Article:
“Anyone can brew coffee, but when it comes to roasting, it’s all about judging with your own eyes.”

I remember a certain writer once shared thoughts about their writing process: “When you engage in self-imitation and repeatedly write similar works, you become accustomed to the task, finding it easier and refining your technique. This may seem like developing a skilled and professional approach, but at the same time, it feels like something essential is gradually being lost. If possible, I want to maintain a perpetual sense of amateurism, preserving a rough, unpolished quality.” Perhaps Mr. Daibo approached roasting with a similar mindset. He aimed to continually explore the essence of coffee…never setting limits for himself and asserting that he hadn’t yet fully matured—perhaps that’s what defines a true professional.

The hands that have operated the manual roaster and consistently held the pot impart a sincere, authentic flavor.

In fact, even now without a physical shop, Mr. Daibo continues to roast once a week. Among these rare beans, 1 kilogram is reserved for Mr. Daibo and his wife to enjoy daily. Another kilogram is wholesaled to ‘Azumaya,’ a retailer that sells Mr. Daibo’s favorite pots and Nel drip makers. The remaining kilogram is gifted to former customers and close acquaintances, with Mr. Daibo describing this act of ‘casually gifting’ as something done surreptitiously. The term ‘casually gifting’ reflects Mr. Daibo’s modest and thoughtful approach to relationships, avoiding any sense of formality or obligation.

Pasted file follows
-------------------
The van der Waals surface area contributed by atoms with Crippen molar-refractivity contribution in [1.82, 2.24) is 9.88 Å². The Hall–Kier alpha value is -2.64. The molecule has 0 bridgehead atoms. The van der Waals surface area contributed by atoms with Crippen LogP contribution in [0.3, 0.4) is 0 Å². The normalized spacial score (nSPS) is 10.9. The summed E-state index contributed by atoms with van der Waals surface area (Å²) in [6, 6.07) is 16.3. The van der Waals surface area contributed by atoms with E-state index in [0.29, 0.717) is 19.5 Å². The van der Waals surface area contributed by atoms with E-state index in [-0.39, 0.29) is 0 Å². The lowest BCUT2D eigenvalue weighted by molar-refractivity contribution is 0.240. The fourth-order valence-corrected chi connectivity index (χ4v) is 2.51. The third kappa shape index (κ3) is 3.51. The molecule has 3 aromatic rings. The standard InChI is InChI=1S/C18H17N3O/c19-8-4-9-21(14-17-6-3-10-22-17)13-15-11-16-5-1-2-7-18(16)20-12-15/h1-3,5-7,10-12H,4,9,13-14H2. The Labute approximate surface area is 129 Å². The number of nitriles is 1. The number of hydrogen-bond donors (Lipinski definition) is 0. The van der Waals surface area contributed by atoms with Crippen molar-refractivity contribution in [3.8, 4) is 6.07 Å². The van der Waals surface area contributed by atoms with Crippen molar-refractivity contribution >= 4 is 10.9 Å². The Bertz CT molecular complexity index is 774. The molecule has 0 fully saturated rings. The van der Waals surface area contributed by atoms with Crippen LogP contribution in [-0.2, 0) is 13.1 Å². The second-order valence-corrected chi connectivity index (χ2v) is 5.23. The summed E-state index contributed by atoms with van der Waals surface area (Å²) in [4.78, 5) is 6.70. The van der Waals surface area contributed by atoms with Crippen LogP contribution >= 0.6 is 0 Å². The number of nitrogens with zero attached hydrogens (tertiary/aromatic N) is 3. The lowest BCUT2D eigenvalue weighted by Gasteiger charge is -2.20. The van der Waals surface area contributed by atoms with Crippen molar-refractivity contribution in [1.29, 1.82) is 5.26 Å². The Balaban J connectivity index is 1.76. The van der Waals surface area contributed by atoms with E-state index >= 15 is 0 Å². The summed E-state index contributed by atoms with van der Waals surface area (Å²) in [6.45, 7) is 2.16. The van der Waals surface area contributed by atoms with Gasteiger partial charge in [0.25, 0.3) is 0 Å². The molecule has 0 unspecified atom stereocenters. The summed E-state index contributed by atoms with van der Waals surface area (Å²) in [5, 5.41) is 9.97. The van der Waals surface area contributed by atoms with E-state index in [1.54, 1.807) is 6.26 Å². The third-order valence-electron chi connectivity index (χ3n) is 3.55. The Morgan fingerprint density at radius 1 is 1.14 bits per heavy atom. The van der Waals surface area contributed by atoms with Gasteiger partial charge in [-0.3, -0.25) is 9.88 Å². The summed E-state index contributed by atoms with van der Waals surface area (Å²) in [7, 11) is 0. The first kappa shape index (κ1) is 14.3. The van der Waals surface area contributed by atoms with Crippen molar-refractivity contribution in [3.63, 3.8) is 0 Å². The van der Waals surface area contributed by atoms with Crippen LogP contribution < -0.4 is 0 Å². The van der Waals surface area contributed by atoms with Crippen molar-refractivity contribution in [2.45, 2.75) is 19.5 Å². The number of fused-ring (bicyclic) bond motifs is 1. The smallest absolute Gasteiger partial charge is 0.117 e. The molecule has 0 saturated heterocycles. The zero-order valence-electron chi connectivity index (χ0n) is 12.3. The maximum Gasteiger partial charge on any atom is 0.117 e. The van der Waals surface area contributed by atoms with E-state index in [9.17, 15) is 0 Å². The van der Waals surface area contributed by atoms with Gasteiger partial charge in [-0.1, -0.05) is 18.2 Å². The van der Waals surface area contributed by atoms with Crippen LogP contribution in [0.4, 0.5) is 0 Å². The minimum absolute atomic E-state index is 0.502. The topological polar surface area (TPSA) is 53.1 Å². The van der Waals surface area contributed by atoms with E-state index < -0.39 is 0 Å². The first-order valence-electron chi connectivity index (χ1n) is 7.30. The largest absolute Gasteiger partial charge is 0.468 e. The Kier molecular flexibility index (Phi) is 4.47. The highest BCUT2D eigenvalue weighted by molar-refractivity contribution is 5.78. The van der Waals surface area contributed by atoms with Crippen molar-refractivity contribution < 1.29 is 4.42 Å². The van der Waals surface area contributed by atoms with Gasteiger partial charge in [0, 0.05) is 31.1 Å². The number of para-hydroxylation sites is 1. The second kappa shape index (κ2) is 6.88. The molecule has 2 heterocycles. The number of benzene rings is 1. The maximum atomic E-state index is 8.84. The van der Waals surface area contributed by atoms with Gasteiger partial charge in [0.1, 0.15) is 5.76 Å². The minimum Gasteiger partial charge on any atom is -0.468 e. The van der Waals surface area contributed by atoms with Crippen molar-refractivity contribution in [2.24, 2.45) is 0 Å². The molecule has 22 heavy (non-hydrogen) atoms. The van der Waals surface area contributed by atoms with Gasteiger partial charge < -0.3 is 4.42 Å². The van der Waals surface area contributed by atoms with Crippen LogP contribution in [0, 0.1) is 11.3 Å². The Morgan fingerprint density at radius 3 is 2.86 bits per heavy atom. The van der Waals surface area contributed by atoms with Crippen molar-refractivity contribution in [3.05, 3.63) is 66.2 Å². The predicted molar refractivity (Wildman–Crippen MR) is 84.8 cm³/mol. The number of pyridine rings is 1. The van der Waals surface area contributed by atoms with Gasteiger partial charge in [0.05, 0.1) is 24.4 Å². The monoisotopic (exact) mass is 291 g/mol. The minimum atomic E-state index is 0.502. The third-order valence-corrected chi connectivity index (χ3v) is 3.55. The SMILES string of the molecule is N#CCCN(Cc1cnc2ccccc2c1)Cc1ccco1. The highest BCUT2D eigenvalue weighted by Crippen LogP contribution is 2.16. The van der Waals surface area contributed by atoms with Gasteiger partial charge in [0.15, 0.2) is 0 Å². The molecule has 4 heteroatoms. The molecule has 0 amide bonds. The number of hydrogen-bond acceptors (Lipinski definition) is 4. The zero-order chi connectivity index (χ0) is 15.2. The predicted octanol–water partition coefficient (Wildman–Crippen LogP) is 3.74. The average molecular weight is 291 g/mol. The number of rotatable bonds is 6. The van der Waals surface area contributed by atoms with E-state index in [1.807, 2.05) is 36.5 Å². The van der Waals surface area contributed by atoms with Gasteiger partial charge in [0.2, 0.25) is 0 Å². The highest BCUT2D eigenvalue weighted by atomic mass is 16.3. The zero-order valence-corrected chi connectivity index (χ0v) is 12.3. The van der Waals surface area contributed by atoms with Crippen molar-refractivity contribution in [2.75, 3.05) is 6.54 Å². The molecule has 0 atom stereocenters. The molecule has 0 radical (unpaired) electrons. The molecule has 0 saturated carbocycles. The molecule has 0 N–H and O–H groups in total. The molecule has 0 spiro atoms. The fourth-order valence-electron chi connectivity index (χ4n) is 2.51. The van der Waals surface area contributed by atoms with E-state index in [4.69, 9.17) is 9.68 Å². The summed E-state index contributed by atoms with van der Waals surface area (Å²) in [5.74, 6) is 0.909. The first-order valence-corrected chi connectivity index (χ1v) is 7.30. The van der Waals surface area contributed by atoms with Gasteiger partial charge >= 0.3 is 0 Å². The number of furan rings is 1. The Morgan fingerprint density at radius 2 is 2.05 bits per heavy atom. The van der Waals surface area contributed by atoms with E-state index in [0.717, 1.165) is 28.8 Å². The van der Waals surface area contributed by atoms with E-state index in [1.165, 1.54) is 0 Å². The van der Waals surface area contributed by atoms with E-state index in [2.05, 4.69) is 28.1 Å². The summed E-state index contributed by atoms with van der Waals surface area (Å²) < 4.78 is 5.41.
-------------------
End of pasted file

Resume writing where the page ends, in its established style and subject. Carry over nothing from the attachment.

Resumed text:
Stay tuned for Part Two, which will delve into the welcoming atmosphere of Daibo Coffee Shop and the warmth of his interactions with customers.

The sudden smile he shows is like a teaspoon of sweetness expressed by a rich, dark roasted coffee.

To purchase Katsuji Daibo's coffee beans, please contact:
Azumaya: contact@azmaya.co.jp
(Sales quantities and frequencies are not set, so please inquire if you wish to purchase.)
Daibo Coffee Goods

■Part 2


Takako Kabasawa

Takako Kabasawa is a Creative Director who specializes in writing and editing for women's magazines and books, as well as corporate concept work and branding. She is well-versed in Japanese culture, including kimono and tea ceremony, as well as regional handcraft cultures. In 2023, inspired by the world of fashion, she co-founded the brand KOTOWA with three friends to bring a fashionable approach to enjoying kimono. https://www.k-regalo.info/

Photo by Chika Okazumi

Chika starting her freelance photography career in 2002. From 2010 to 2017, she split her time between Los Angeles and Tokyo, honing her craft and expanding her horizons. Today, she continues to work extensively in various mediums, including magazines, advertisements, and web magazines.